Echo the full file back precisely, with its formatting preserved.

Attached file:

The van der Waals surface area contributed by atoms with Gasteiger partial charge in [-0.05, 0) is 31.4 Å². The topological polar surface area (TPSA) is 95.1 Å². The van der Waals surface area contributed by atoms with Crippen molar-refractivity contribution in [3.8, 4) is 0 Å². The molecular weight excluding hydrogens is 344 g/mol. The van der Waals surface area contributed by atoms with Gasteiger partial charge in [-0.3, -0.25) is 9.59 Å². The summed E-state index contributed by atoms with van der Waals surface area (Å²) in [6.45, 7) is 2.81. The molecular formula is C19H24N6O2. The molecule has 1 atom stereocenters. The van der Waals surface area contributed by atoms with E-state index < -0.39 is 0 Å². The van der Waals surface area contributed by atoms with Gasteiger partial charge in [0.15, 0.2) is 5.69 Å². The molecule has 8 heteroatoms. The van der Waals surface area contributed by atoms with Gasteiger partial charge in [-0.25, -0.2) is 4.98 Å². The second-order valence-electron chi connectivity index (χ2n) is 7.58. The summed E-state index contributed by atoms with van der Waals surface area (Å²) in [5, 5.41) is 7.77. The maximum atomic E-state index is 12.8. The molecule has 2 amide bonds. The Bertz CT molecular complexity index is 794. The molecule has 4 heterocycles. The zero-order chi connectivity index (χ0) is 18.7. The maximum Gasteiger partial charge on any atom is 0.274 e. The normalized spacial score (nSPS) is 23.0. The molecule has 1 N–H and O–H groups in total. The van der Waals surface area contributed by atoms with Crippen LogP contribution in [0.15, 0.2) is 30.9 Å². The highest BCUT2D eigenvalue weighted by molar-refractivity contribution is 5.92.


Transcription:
The van der Waals surface area contributed by atoms with Gasteiger partial charge in [-0.05, 0) is 31.4 Å². The topological polar surface area (TPSA) is 95.1 Å². The van der Waals surface area contributed by atoms with Crippen molar-refractivity contribution in [3.8, 4) is 0 Å². The molecular weight excluding hydrogens is 344 g/mol. The van der Waals surface area contributed by atoms with Gasteiger partial charge in [-0.3, -0.25) is 9.59 Å². The summed E-state index contributed by atoms with van der Waals surface area (Å²) in [6.45, 7) is 2.81. The molecular formula is C19H24N6O2. The molecule has 1 atom stereocenters. The van der Waals surface area contributed by atoms with E-state index < -0.39 is 0 Å². The van der Waals surface area contributed by atoms with Gasteiger partial charge in [0.15, 0.2) is 5.69 Å². The molecule has 8 heteroatoms. The van der Waals surface area contributed by atoms with Gasteiger partial charge in [-0.25, -0.2) is 4.98 Å². The second-order valence-electron chi connectivity index (χ2n) is 7.58. The summed E-state index contributed by atoms with van der Waals surface area (Å²) in [5, 5.41) is 7.77. The maximum atomic E-state index is 12.8. The molecule has 2 amide bonds. The Bertz CT molecular complexity index is 794. The molecule has 4 heterocycles. The zero-order chi connectivity index (χ0) is 18.7. The maximum Gasteiger partial charge on any atom is 0.274 e. The normalized spacial score (nSPS) is 23.0. The molecule has 1 N–H and O–H groups in total. The van der Waals surface area contributed by atoms with Crippen LogP contribution in [0.15, 0.2) is 30.9 Å². The highest BCUT2D eigenvalue weighted by molar-refractivity contribution is 5.92.